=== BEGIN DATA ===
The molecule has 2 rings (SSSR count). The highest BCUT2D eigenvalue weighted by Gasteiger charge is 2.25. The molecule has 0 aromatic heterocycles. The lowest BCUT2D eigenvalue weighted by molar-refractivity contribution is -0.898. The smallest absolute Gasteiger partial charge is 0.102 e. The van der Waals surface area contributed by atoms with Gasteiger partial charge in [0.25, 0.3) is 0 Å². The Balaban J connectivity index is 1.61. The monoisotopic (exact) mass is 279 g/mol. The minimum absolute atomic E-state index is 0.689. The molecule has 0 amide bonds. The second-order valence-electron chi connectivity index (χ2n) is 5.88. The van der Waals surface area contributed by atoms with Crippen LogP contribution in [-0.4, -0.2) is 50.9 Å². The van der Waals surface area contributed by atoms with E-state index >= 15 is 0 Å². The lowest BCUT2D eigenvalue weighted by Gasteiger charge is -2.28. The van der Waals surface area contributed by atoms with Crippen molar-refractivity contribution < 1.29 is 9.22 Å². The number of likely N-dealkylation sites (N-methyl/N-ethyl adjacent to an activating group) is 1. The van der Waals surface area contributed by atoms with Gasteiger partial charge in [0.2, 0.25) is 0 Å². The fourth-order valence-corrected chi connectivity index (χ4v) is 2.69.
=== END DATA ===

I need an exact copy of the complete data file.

The molecule has 2 rings (SSSR count). The highest BCUT2D eigenvalue weighted by Gasteiger charge is 2.25. The molecule has 0 aromatic heterocycles. The lowest BCUT2D eigenvalue weighted by molar-refractivity contribution is -0.898. The smallest absolute Gasteiger partial charge is 0.102 e. The van der Waals surface area contributed by atoms with Gasteiger partial charge in [0.25, 0.3) is 0 Å². The Balaban J connectivity index is 1.61. The monoisotopic (exact) mass is 279 g/mol. The minimum absolute atomic E-state index is 0.689. The molecule has 0 amide bonds. The second-order valence-electron chi connectivity index (χ2n) is 5.88. The van der Waals surface area contributed by atoms with Crippen LogP contribution in [-0.4, -0.2) is 50.9 Å². The van der Waals surface area contributed by atoms with E-state index >= 15 is 0 Å². The lowest BCUT2D eigenvalue weighted by Gasteiger charge is -2.28. The van der Waals surface area contributed by atoms with Crippen molar-refractivity contribution < 1.29 is 9.22 Å². The number of likely N-dealkylation sites (N-methyl/N-ethyl adjacent to an activating group) is 1. The van der Waals surface area contributed by atoms with Gasteiger partial charge in [0.2, 0.25) is 0 Å². The fourth-order valence-corrected chi connectivity index (χ4v) is 2.69.